With online fraud on the increase, companies must take action to make sure they meet the updated version of the Payment Services Directive, PSD2, which will mandate Strong Customer Authentication (SCA), later this year. Adam Bromage-Hughes, Technical Director at Encoded, takes a closer look at the directive and discusses why SCA is so important for companies and customers.
The first Payment Services Directive (2007) levelled the playing field for payment institutions in the EU. It increased competition and set out common payment standards that benefited both customers and participators in the industry. The later revised PSD2(i) , introduced in 2015, has resulted in an even more integrated and efficient payments market, with the key addition of Strong Customer Authentication (SCA). Over the last five years SCA has helped to reduce online fraud by making payments safer and more secure for customers. The Financial Conduct Authority (FCA) has announced the deadline for implementing full SCA compliance for e-commerce transactions is now 14 March 2022. Any firm that fails to comply with the requirements will be subject to FCA supervisory and enforcement action.
1. SCA protects businesses and the customer from online fraud
Strong Customer Authentication (SCA), often referred to as multi-factor authentication, assures the card issuer and acquirer that the transaction is genuine. Now with non-cardholder present transactions (online) at least two criteria need to be met to confirm the customer’s identity, whether in the form of something they know, (PIN) have (card) or biometric (fingerprint or voice recognition).
SCA protects both the merchant/company and the customer. If a customer pays online for goods using an SCA process, but later claims it was a fraudulent transaction, the bank or card issuer accepts liability. Previously a fraudulent transaction meant that the merchant had to refund the money and incurred additional chargeback costs. With debit cards the merchant was even more vulnerable to fraud, as the money could only be credited back if there was still cash in the bank account.
The latest version of Visa’s 3-D Secure(ii) is an example of the SCA process, where customer details are used by the bank or card issuer to assess the risk of the transaction. More robust than the earlier version that simply required a password, the details are confirmed and then a one-time password or code is sent to the customer as authorisation. 3-D Secure (often referred to as ‘Verified by Visa’) provides confidence from the card issuer and bank that the transaction is genuine. If a purchase is considered low risk by the bank or card issuer, then the transaction is processed immediately with no authentication required. This is often termed ‘frictionless flow’ since it provides a smooth customer journey.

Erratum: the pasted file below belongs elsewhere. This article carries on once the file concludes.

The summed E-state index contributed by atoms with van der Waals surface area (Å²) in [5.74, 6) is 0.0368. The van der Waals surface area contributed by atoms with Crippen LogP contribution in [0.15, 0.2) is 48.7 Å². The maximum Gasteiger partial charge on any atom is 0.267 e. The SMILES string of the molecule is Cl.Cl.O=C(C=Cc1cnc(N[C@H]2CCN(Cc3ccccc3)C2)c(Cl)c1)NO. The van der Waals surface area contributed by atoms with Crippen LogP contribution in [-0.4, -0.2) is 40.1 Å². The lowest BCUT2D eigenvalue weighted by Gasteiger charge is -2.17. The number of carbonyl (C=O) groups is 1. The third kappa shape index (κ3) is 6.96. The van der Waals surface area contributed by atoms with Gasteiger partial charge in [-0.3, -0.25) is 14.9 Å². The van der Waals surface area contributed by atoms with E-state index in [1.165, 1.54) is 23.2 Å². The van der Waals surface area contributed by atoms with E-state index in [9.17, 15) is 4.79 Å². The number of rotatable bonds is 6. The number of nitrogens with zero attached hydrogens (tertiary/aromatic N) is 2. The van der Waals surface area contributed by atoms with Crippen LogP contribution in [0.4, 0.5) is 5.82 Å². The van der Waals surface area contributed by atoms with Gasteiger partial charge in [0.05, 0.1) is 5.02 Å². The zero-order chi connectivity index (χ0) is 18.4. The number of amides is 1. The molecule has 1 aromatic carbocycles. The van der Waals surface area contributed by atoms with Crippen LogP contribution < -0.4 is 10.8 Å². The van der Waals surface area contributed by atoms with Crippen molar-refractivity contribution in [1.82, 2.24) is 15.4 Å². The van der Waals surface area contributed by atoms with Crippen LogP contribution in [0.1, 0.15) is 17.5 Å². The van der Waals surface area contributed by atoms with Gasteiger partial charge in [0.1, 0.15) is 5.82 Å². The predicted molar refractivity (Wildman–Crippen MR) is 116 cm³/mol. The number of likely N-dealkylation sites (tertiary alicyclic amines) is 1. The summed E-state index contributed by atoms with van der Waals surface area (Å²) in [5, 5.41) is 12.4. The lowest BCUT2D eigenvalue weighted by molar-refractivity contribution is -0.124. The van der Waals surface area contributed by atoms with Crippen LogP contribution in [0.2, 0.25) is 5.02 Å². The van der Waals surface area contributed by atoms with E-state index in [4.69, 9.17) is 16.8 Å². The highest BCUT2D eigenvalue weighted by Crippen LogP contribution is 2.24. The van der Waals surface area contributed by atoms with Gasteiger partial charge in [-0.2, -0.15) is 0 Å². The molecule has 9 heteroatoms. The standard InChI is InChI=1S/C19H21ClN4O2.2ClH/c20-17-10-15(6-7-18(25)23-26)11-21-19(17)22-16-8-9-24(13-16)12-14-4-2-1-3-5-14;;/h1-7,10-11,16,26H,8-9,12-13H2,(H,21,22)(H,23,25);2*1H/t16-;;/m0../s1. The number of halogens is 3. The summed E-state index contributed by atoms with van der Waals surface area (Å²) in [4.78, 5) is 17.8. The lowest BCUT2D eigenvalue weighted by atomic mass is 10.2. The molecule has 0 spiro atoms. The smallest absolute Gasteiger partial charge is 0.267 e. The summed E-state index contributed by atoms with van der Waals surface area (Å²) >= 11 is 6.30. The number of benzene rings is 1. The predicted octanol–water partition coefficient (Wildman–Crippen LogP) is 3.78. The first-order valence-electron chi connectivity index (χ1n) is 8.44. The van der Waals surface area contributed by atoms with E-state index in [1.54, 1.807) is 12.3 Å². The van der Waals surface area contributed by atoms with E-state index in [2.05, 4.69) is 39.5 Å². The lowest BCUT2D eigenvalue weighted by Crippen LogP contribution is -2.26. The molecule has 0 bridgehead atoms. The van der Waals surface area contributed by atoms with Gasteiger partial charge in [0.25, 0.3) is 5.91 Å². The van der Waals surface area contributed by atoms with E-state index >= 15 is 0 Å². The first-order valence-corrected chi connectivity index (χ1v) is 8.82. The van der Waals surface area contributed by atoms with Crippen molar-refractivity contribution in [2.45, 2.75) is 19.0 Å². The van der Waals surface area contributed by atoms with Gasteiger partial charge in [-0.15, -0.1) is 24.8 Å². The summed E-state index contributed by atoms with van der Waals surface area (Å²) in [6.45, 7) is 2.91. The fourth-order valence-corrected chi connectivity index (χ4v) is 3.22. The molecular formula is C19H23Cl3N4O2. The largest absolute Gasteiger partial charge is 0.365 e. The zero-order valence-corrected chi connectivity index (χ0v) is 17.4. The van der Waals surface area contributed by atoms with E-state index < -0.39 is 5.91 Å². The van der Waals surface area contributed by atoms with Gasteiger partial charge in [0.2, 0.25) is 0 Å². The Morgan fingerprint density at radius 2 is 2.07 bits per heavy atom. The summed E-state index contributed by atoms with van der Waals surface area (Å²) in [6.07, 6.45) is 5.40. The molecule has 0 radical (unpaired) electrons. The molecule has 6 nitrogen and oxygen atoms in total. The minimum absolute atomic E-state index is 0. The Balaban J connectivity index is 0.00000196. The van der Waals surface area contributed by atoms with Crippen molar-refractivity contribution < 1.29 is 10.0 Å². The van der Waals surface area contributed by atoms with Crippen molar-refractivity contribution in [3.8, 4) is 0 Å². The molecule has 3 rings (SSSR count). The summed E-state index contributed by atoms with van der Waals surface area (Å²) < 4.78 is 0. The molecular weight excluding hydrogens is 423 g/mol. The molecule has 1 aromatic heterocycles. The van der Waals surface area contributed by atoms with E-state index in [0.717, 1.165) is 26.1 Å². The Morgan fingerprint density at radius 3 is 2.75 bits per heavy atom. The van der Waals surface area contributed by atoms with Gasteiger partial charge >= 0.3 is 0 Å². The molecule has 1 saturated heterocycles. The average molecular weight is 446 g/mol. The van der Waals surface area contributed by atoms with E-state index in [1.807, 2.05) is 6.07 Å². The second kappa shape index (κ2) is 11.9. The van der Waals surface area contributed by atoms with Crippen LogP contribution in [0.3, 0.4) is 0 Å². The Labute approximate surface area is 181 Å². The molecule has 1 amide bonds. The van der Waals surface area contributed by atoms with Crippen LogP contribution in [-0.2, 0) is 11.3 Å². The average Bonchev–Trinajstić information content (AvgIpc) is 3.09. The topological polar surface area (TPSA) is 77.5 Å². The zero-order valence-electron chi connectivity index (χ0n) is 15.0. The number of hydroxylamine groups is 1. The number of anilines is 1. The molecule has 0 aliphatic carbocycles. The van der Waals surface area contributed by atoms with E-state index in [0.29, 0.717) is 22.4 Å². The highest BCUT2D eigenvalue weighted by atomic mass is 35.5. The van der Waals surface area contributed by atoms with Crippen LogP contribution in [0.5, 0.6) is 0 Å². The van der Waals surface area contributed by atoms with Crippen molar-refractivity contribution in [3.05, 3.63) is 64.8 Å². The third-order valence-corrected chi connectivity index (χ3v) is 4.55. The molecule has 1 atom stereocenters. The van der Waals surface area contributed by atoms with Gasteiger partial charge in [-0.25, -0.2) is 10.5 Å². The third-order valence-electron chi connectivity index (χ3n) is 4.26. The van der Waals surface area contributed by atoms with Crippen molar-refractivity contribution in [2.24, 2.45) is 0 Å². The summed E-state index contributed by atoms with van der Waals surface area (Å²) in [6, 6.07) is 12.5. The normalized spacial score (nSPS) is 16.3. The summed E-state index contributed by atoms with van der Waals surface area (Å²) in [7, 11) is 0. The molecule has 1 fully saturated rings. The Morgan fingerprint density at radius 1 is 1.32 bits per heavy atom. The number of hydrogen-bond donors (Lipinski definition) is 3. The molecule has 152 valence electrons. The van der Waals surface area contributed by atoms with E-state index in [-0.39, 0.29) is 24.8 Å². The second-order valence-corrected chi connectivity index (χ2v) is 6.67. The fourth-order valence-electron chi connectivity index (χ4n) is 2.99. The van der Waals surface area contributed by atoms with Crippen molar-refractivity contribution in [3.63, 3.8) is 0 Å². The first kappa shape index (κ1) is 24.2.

2. SCA will become mandatory on 14 March 2022
Transactions that do not meet the SCA requirements could be declined by the card issuer. The FCA will oversee and enforce the directive and repeat offenders of such transactions may be fined for non-compliance. Companies with high numbers of declined transactions could also see increased complaints, reduced customer confidence and suffer possible irreversible, reputational damage. Some transactions will be considered SCA exemptions, which include recurring payments (such as subscriptions) where the security checks are carried out in the initial set-up and ‘whitelisting’ where the recipient is a ‘trusted beneficiary’.
3. Working with the right Payment Services Provider helps achieve compliance
Working with an established payment services provider like Encoded means the transaction process and administration is managed from start to finish. The merchant captures the customer transaction and Encoded carries out all of the secure checks required by the acquirer to verify the card with the card issuer behind the scenes. With checks authorised, Encoded issues a secure link that takes the customer through the online process to complete the transaction.
Choosing the right payment service provider early on is an investment for the future. Encoded’s payment gateway is acquirer agnostic, which means that merchants can easily change banks without implementation costs.
With the next deadline of 14 March 2022 for SCA looming, now is the time to start thinking about how to protect your business from fraudulent transactions and how to comply with the new regulations.
Contact Encoded to find out how we can help you make the change.
(ii). 3D Secure v1 is the 2015 version of the protocol designed to be the additional security layer for online credit and debit card transactions, adopted by Visa ‘secured by Visa’. https://www.barclaycard.co.uk/business/news-and-insights/strong-customer-authentication-sca
3DS v2 is the new and improved authentication framework being delivered by EMVCo, the global technical body that facilitates worldwide interoperability and acceptance of secure payment transactions. https://www.emvco.com/